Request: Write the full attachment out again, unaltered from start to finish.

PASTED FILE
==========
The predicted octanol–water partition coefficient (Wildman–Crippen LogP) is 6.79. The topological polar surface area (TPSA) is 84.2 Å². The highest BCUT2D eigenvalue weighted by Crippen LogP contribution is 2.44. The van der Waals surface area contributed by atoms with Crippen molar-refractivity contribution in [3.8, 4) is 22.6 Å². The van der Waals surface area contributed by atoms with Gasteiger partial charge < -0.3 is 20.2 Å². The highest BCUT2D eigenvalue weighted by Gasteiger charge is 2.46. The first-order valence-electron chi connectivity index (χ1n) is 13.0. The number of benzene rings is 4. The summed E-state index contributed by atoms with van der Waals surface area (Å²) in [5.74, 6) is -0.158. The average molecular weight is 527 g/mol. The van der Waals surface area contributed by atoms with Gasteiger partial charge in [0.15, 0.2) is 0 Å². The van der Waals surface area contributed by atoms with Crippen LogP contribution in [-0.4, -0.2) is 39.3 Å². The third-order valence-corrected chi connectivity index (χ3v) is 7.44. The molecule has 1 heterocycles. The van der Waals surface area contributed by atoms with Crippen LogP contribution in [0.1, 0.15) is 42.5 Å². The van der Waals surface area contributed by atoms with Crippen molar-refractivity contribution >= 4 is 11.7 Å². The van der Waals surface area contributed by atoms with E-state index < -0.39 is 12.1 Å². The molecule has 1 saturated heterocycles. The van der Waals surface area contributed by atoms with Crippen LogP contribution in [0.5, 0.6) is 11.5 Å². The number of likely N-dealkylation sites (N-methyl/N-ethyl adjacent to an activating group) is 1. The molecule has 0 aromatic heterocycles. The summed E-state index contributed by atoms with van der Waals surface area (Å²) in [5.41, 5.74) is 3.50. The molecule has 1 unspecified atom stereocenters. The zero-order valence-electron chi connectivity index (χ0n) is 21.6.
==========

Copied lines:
The predicted octanol–water partition coefficient (Wildman–Crippen LogP) is 6.79. The topological polar surface area (TPSA) is 84.2 Å². The highest BCUT2D eigenvalue weighted by Crippen LogP contribution is 2.44. The van der Waals surface area contributed by atoms with Crippen molar-refractivity contribution in [3.8, 4) is 22.6 Å². The van der Waals surface area contributed by atoms with Gasteiger partial charge < -0.3 is 20.2 Å². The highest BCUT2D eigenvalue weighted by Gasteiger charge is 2.46. The first-order valence-electron chi connectivity index (χ1n) is 13.0. The number of benzene rings is 4. The summed E-state index contributed by atoms with van der Waals surface area (Å²) in [5.74, 6) is -0.158. The average molecular weight is 527 g/mol. The van der Waals surface area contributed by atoms with Gasteiger partial charge in [0.15, 0.2) is 0 Å². The van der Waals surface area contributed by atoms with Crippen LogP contribution in [-0.4, -0.2) is 39.3 Å². The third-order valence-corrected chi connectivity index (χ3v) is 7.44. The molecule has 1 heterocycles. The van der Waals surface area contributed by atoms with Crippen LogP contribution in [0.1, 0.15) is 42.5 Å². The van der Waals surface area contributed by atoms with Crippen molar-refractivity contribution >= 4 is 11.7 Å². The van der Waals surface area contributed by atoms with E-state index < -0.39 is 12.1 Å². The molecule has 1 saturated heterocycles. The van der Waals surface area contributed by atoms with Crippen LogP contribution in [0.5, 0.6) is 11.5 Å². The number of likely N-dealkylation sites (N-methyl/N-ethyl adjacent to an activating group) is 1. The molecule has 0 aromatic heterocycles. The summed E-state index contributed by atoms with van der Waals surface area (Å²) in [5.41, 5.74) is 3.50. The molecule has 1 unspecified atom stereocenters. The zero-order valence-electron chi connectivity index (χ0n) is 21.6.